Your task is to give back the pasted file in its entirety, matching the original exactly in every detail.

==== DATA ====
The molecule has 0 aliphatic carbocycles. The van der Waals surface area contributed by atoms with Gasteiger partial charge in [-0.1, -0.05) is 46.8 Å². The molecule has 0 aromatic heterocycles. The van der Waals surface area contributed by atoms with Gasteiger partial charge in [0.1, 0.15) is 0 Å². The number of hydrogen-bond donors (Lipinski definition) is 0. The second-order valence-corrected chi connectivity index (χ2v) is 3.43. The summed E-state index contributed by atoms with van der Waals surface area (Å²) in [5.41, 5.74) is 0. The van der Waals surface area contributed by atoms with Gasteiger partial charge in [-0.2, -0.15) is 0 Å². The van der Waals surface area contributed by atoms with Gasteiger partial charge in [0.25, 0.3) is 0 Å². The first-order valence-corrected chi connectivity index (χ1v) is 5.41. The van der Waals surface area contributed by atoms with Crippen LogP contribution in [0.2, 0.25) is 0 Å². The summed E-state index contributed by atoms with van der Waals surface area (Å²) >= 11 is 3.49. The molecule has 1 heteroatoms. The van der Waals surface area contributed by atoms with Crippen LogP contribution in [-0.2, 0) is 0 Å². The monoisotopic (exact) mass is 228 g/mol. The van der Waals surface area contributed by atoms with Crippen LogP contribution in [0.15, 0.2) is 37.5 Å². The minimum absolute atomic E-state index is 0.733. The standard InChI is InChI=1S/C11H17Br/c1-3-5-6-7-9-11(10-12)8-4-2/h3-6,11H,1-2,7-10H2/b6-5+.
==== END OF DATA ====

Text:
The molecule has 0 aliphatic carbocycles. The van der Waals surface area contributed by atoms with Gasteiger partial charge in [-0.1, -0.05) is 46.8 Å². The molecule has 0 aromatic heterocycles. The van der Waals surface area contributed by atoms with Gasteiger partial charge in [0.1, 0.15) is 0 Å². The number of hydrogen-bond donors (Lipinski definition) is 0. The second-order valence-corrected chi connectivity index (χ2v) is 3.43. The summed E-state index contributed by atoms with van der Waals surface area (Å²) in [5.41, 5.74) is 0. The van der Waals surface area contributed by atoms with Gasteiger partial charge in [-0.2, -0.15) is 0 Å². The van der Waals surface area contributed by atoms with Gasteiger partial charge in [0.25, 0.3) is 0 Å². The first-order valence-corrected chi connectivity index (χ1v) is 5.41. The van der Waals surface area contributed by atoms with Crippen LogP contribution in [0.2, 0.25) is 0 Å². The summed E-state index contributed by atoms with van der Waals surface area (Å²) >= 11 is 3.49. The molecule has 1 heteroatoms. The van der Waals surface area contributed by atoms with Crippen LogP contribution in [-0.2, 0) is 0 Å². The monoisotopic (exact) mass is 228 g/mol. The van der Waals surface area contributed by atoms with Crippen LogP contribution in [0.15, 0.2) is 37.5 Å². The minimum absolute atomic E-state index is 0.733. The standard InChI is InChI=1S/C11H17Br/c1-3-5-6-7-9-11(10-12)8-4-2/h3-6,11H,1-2,7-10H2/b6-5+.